This is why you need a VPN
Here’s why we think VPN(Virtual Private Network) is an “essential service”
Even as Singapore progressively reopens its economy, many of us continue to work from home today. Such arrangements are essential to cut down unnecessary travel and interaction to keep Covid-19 at bay.
A VPN brings about several benefits, read on to find out more! PHOTO: UNSPLASH.com*
But even as you stay physically safe in your home office, you may be unwittingly exposing yourself and your organisational network to viruses and contamination of a digital nature instead.
While working from home has compelled businesses to accelerate their digital transformations, bad actors have also seen this as a “great opportunity” to target home networks that typically aren’t as secure as corporate ones.
According to this commentary by a cyber security specialist, more than 2,000 malicious domain names containing pandemic-related words like “Covid” were registered in the first three months of 2020. In March, a phishing scam sent emails purportedly from Prime Minister Lee Hsien Loong to lure unsuspecting individuals to respond.
And while accessing company information through the internet, your communication – which travels to and from your computer – could be intercepted somewhere along the round trip by hackers who want to see what you’re up to.
To protect against such attacks, you can use a Virtual Private Network, better known as VPN.
What is a VPN and how does it work?
Now, disregard your stereotypes about what people use VPNs for. There are totally legit reasons for using a VPN, and working from home securely is one of them!
When you connect to the internet through a VPN, all the traffic from your computer is first encrypted and routed to a VPN server, protecting it from prying eyes. Both incoming and outgoing information flows through the VPN server first – completely hidden from your internet service provider, or your network administrator!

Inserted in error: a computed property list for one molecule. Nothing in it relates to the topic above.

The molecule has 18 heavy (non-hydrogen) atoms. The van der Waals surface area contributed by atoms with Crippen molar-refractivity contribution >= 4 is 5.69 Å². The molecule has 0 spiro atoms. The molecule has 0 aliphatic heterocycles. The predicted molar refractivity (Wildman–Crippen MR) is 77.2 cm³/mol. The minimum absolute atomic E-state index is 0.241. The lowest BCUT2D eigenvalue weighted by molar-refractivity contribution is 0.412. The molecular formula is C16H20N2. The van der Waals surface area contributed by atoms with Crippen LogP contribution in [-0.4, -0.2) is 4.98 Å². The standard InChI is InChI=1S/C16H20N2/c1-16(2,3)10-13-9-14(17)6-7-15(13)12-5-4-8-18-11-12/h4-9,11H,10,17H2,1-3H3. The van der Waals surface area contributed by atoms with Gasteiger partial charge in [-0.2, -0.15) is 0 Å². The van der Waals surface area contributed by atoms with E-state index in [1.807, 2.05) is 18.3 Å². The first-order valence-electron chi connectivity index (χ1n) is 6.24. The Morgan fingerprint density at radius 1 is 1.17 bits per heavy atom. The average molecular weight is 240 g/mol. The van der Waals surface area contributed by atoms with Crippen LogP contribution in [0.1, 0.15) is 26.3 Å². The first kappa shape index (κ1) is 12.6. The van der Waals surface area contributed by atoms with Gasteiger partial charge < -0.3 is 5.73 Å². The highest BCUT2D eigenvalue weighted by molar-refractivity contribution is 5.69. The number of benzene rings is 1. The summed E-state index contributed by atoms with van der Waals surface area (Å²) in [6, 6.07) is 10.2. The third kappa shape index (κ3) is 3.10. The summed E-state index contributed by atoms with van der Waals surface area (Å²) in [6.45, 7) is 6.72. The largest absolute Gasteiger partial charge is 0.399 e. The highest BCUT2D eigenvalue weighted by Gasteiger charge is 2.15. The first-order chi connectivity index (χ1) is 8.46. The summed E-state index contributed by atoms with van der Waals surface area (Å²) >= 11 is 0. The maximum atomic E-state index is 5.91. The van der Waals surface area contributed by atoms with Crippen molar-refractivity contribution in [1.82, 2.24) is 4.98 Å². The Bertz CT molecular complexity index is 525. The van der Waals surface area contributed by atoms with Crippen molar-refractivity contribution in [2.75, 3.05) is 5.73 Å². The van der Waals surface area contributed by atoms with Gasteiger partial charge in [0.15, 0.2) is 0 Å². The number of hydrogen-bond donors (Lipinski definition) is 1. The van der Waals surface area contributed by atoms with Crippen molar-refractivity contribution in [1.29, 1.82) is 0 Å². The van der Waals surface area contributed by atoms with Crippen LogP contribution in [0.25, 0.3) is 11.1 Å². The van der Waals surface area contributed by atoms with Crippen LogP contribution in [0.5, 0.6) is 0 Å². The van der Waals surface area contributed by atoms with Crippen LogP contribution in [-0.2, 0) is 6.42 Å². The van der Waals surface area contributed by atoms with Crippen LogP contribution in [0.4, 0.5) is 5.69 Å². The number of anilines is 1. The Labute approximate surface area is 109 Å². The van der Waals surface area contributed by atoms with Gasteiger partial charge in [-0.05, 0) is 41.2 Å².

For that reason, many organisations, especially those dealing with sensitive information, have long made VPN mandatory for remote access.
Spend 10 seconds on this diagram and you will know how a VPN works! PHOTO: UNSPLASH.com
Wait, so the VPN knows what I’m up to?
In a word, yes. This is why it’s imperative that you use a trustworthy one and not sign up for some fly-by-night service just because it’s free.
OK, so what should I look out for?
Just like almost any product, online reviews for “the best VPN service” are readily available. When it comes to “which VPN?” there are several factors to consider:
Data privacy This is a big one because there’s no point trying to be safe and secure if the gatekeeper is hawking your activity log to the highest bidder. This is not to say that all free VPN services are dodgy, but it’s a good idea to understand how the provider is keeping the lights on.
Security Many VPNs tout their excellent security measures, but reputable providers publish security reports conducted by independent auditors. This is an added layer of checks to ensure the metaphorical vault is sealed tight.
Speed The extra steps taken in filtering traffic through the VPN server will slow down your internet connection, so make sure to choose a service that can still deliver a speedy online experience. Security doesn’t have to come at the expense of productivity.
Another VPN use: securing public wifi
VPN also comes in handy when you are connecting to a public wifi network. Few of us can resist connecting to free public wifi – say while hanging out at a cafe – especially when overseas (unimaginable now, but the day will eventually come). Unfortunately, your internet traffic – along with your passwords, account numbers, and other private information – are particularly vulnerable on public wifi as hackers can casually connect to these networks, steal your data and use them for a wide range of cybercrimes – including phishing, malware attacks, and yes, the classic ‘withdraw large amounts of money from your bank accounts’.
In such a scenario, a VPN protects you by providing an encrypted pipeline starting from your device and running through the public wifi network all the way to the VPN server. Yes, VPN can be used for mobile devices as well through the app of a VPN provider.
Just one aspect among many
At the end of the day, VPN is just one of a few steps you can take to secure your online life. For example, it’s more important to enable two-factor authentication and use a password manager to store all your strong, unique passwords for different services (no, adding a different number behind the same password doesn’t count).
Analogy time! If you want to be healthy, it’s silly to slog for hours at the gym yet chain smoke and eat char kway teow every day.
So yes, let’s continue to stay safe by working from home, but also ensure that we’re working safely while at home.
PS: If you’re hungry for more tips on enhancing your digital security, check out our article on seven ways to protect your smartphone from hackers.
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